Published as Keeping the Moon in the US.
Thoughts: Sarah Dessen is one of those authors I’ve heard a lot of rave things about; she’s considered one of the very best Contemporary YA writers. And though I was not over-the-moon for Last Chance, I was certainly hooked on its author.
Last Chance is a novel about overcoming one of the toughest things in life: the terrible perception you have of yourself. The main character, Colie, has had a life of bad experiences – and she’s learnt to expect more of them to come. But while I really loved what Dessen did with Colie over the course of the novel, I can’t say I ever came to love her. She was fine, but I never really “got” who she was. Her main role was as the “doormat”, but taking that away seemed to leave a blank slate.
Which, now that I think of it, might have been what Dessen was going for. I guess Colie was still working out who she was – as a “work in progress”, I guess a blank slate would be just what she wanted. Hmm…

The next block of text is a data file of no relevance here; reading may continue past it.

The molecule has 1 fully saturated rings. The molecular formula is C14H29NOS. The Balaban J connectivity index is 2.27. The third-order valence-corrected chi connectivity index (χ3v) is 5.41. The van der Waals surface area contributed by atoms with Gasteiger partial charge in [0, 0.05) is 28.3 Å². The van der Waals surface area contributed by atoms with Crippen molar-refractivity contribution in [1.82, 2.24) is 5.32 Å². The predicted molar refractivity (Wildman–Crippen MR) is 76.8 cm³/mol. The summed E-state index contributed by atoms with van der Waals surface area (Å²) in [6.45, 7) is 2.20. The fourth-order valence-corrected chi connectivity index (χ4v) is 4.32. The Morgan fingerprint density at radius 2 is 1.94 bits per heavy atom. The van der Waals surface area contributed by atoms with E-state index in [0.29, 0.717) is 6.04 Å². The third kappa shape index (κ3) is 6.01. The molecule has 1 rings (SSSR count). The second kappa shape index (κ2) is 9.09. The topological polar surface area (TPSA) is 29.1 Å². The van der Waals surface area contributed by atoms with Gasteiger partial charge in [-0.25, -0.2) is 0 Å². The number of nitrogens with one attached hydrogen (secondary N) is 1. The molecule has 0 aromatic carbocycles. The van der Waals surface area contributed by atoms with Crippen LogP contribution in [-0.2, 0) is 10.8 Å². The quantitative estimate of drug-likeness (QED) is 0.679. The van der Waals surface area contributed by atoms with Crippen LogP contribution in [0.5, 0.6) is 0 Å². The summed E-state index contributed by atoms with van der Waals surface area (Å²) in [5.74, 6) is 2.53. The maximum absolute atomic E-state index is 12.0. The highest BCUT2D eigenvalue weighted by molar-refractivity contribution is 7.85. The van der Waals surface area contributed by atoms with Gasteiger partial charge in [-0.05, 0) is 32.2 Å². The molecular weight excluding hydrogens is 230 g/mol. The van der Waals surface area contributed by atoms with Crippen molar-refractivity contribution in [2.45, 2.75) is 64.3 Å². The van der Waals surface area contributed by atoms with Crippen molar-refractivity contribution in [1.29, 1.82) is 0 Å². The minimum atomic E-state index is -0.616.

Anyhow, the real standouts of Last Chance are Colie’s supporting cast of characters. There’s Isabel, the bitchy, so-truthful-it-hurts, supermodel-look-a-like waitress who starts off as the main antagonist but slowly becomes the greatest friend you can have (and my favourite character in the novel, to boot). Morgan, the soft-hearted waitress with hearts in her eyes and a quick temper. Mira, the eccentric artist-turned-card-writer who sees a good side to everything – even the most broken of appliances. And Norman, the boy who is written off as an “artist hippie type” but turns out to be the most observant of the lot.
Gorgeous, gorgeous characters. I am going to miss them. And are they worth picking up the book for? In a word: yes.
Bottom line: Overall, a great introduction to Dessen’s writing. While I wish the main character had had a bit more character, her friends more than made up for her.